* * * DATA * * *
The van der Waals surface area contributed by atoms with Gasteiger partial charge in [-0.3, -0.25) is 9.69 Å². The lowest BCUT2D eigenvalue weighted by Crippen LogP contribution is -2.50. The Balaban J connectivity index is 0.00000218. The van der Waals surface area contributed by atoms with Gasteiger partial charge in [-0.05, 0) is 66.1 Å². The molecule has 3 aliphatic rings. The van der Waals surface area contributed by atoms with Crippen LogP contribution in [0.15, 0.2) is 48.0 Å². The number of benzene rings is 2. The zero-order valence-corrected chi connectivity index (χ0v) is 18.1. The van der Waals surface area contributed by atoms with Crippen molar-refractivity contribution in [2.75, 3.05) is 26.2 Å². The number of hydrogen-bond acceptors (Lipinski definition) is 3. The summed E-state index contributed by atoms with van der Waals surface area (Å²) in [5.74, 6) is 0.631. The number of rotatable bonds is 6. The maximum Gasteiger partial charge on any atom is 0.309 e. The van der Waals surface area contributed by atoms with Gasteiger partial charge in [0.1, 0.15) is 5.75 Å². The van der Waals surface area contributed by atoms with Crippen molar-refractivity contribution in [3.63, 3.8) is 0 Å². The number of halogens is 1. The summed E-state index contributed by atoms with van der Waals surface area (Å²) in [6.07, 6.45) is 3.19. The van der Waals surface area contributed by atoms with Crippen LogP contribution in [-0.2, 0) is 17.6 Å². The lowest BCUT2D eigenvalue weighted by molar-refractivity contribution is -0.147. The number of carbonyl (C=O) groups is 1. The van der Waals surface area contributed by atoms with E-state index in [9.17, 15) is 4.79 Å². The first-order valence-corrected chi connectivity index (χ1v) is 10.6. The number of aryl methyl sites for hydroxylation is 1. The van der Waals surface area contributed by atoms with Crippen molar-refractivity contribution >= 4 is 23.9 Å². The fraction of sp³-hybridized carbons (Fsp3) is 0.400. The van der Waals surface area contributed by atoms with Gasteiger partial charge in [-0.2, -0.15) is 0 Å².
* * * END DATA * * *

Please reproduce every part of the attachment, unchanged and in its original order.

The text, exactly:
The van der Waals surface area contributed by atoms with Gasteiger partial charge in [-0.3, -0.25) is 9.69 Å². The lowest BCUT2D eigenvalue weighted by Crippen LogP contribution is -2.50. The Balaban J connectivity index is 0.00000218. The van der Waals surface area contributed by atoms with Gasteiger partial charge in [-0.05, 0) is 66.1 Å². The molecule has 3 aliphatic rings. The van der Waals surface area contributed by atoms with Crippen LogP contribution in [0.15, 0.2) is 48.0 Å². The number of benzene rings is 2. The zero-order valence-corrected chi connectivity index (χ0v) is 18.1. The van der Waals surface area contributed by atoms with Crippen molar-refractivity contribution in [2.75, 3.05) is 26.2 Å². The number of hydrogen-bond acceptors (Lipinski definition) is 3. The summed E-state index contributed by atoms with van der Waals surface area (Å²) in [5.74, 6) is 0.631. The number of rotatable bonds is 6. The maximum Gasteiger partial charge on any atom is 0.309 e. The van der Waals surface area contributed by atoms with Gasteiger partial charge in [0.1, 0.15) is 5.75 Å². The van der Waals surface area contributed by atoms with Crippen molar-refractivity contribution in [3.63, 3.8) is 0 Å². The number of halogens is 1. The summed E-state index contributed by atoms with van der Waals surface area (Å²) in [6.07, 6.45) is 3.19. The van der Waals surface area contributed by atoms with Crippen LogP contribution in [-0.2, 0) is 17.6 Å². The lowest BCUT2D eigenvalue weighted by molar-refractivity contribution is -0.147. The number of carbonyl (C=O) groups is 1. The van der Waals surface area contributed by atoms with E-state index in [9.17, 15) is 4.79 Å². The first-order valence-corrected chi connectivity index (χ1v) is 10.6. The number of aryl methyl sites for hydroxylation is 1. The van der Waals surface area contributed by atoms with Crippen molar-refractivity contribution >= 4 is 23.9 Å². The fraction of sp³-hybridized carbons (Fsp3) is 0.400. The van der Waals surface area contributed by atoms with Gasteiger partial charge in [-0.2, -0.15) is 0 Å².